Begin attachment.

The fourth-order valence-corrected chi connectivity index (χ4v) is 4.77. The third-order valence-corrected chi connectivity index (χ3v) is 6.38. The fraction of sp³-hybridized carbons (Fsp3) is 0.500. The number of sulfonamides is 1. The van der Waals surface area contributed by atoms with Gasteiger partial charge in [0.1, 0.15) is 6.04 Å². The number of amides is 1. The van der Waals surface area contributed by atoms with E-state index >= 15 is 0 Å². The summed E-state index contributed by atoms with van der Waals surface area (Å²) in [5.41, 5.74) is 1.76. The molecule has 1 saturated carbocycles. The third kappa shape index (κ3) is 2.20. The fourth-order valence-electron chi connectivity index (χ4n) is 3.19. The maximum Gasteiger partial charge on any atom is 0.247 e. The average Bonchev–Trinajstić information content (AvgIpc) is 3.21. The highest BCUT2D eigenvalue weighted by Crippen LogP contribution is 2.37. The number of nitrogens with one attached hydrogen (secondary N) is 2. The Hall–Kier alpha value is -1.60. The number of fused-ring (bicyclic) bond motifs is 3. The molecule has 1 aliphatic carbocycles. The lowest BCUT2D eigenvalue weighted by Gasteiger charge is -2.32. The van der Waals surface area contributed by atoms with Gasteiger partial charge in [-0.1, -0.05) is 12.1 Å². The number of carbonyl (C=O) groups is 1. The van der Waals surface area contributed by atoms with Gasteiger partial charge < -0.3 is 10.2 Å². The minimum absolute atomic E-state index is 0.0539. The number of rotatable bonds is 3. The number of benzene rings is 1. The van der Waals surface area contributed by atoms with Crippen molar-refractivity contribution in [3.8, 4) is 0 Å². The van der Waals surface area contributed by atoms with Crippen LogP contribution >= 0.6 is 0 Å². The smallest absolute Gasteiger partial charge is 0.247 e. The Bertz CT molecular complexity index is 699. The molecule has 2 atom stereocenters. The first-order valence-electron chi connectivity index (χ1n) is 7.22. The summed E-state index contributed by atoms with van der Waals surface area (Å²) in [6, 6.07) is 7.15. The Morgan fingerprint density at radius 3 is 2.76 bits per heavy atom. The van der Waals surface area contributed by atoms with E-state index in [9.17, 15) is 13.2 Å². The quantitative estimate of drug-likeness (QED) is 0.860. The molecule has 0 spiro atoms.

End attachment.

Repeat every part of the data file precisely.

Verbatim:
The fourth-order valence-corrected chi connectivity index (χ4v) is 4.77. The third-order valence-corrected chi connectivity index (χ3v) is 6.38. The fraction of sp³-hybridized carbons (Fsp3) is 0.500. The number of sulfonamides is 1. The van der Waals surface area contributed by atoms with Gasteiger partial charge in [0.1, 0.15) is 6.04 Å². The number of amides is 1. The van der Waals surface area contributed by atoms with E-state index >= 15 is 0 Å². The summed E-state index contributed by atoms with van der Waals surface area (Å²) in [5.41, 5.74) is 1.76. The molecule has 1 saturated carbocycles. The third kappa shape index (κ3) is 2.20. The fourth-order valence-electron chi connectivity index (χ4n) is 3.19. The maximum Gasteiger partial charge on any atom is 0.247 e. The average Bonchev–Trinajstić information content (AvgIpc) is 3.21. The highest BCUT2D eigenvalue weighted by Crippen LogP contribution is 2.37. The number of nitrogens with one attached hydrogen (secondary N) is 2. The Hall–Kier alpha value is -1.60. The number of fused-ring (bicyclic) bond motifs is 3. The molecule has 1 aliphatic carbocycles. The lowest BCUT2D eigenvalue weighted by Gasteiger charge is -2.32. The van der Waals surface area contributed by atoms with Gasteiger partial charge in [-0.1, -0.05) is 12.1 Å². The number of carbonyl (C=O) groups is 1. The van der Waals surface area contributed by atoms with Gasteiger partial charge < -0.3 is 10.2 Å². The minimum absolute atomic E-state index is 0.0539. The number of rotatable bonds is 3. The number of benzene rings is 1. The van der Waals surface area contributed by atoms with Crippen molar-refractivity contribution in [3.8, 4) is 0 Å². The van der Waals surface area contributed by atoms with Crippen LogP contribution >= 0.6 is 0 Å². The smallest absolute Gasteiger partial charge is 0.247 e. The Bertz CT molecular complexity index is 699. The molecule has 2 atom stereocenters. The first-order valence-electron chi connectivity index (χ1n) is 7.22. The summed E-state index contributed by atoms with van der Waals surface area (Å²) in [6, 6.07) is 7.15. The Morgan fingerprint density at radius 3 is 2.76 bits per heavy atom. The van der Waals surface area contributed by atoms with E-state index in [9.17, 15) is 13.2 Å². The quantitative estimate of drug-likeness (QED) is 0.860. The molecule has 0 spiro atoms.